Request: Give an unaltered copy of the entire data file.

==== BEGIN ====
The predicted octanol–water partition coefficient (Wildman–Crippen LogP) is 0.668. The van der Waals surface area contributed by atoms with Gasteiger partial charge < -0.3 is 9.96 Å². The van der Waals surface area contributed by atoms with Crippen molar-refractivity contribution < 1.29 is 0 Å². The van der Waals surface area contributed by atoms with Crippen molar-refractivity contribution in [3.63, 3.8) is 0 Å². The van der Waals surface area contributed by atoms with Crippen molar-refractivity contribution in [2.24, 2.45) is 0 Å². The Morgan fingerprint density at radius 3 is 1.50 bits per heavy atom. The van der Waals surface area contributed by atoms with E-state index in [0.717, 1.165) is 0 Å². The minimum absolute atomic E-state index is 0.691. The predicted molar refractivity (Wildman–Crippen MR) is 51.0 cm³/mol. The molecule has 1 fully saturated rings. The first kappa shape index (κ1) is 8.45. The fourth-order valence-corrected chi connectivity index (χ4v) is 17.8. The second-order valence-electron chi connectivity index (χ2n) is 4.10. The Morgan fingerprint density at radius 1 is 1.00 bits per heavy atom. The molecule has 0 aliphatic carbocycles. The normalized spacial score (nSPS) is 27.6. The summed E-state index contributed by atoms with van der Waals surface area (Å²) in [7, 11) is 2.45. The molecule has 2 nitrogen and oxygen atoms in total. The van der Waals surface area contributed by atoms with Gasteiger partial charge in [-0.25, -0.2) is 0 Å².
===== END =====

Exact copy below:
The predicted octanol–water partition coefficient (Wildman–Crippen LogP) is 0.668. The van der Waals surface area contributed by atoms with Gasteiger partial charge < -0.3 is 9.96 Å². The van der Waals surface area contributed by atoms with Crippen molar-refractivity contribution < 1.29 is 0 Å². The van der Waals surface area contributed by atoms with Crippen molar-refractivity contribution in [3.63, 3.8) is 0 Å². The van der Waals surface area contributed by atoms with Crippen molar-refractivity contribution in [2.24, 2.45) is 0 Å². The Morgan fingerprint density at radius 3 is 1.50 bits per heavy atom. The van der Waals surface area contributed by atoms with E-state index in [0.717, 1.165) is 0 Å². The minimum absolute atomic E-state index is 0.691. The predicted molar refractivity (Wildman–Crippen MR) is 51.0 cm³/mol. The molecule has 1 fully saturated rings. The first kappa shape index (κ1) is 8.45. The fourth-order valence-corrected chi connectivity index (χ4v) is 17.8. The second-order valence-electron chi connectivity index (χ2n) is 4.10. The Morgan fingerprint density at radius 1 is 1.00 bits per heavy atom. The molecule has 0 aliphatic carbocycles. The normalized spacial score (nSPS) is 27.6. The summed E-state index contributed by atoms with van der Waals surface area (Å²) in [7, 11) is 2.45. The molecule has 2 nitrogen and oxygen atoms in total. The van der Waals surface area contributed by atoms with Gasteiger partial charge in [-0.25, -0.2) is 0 Å².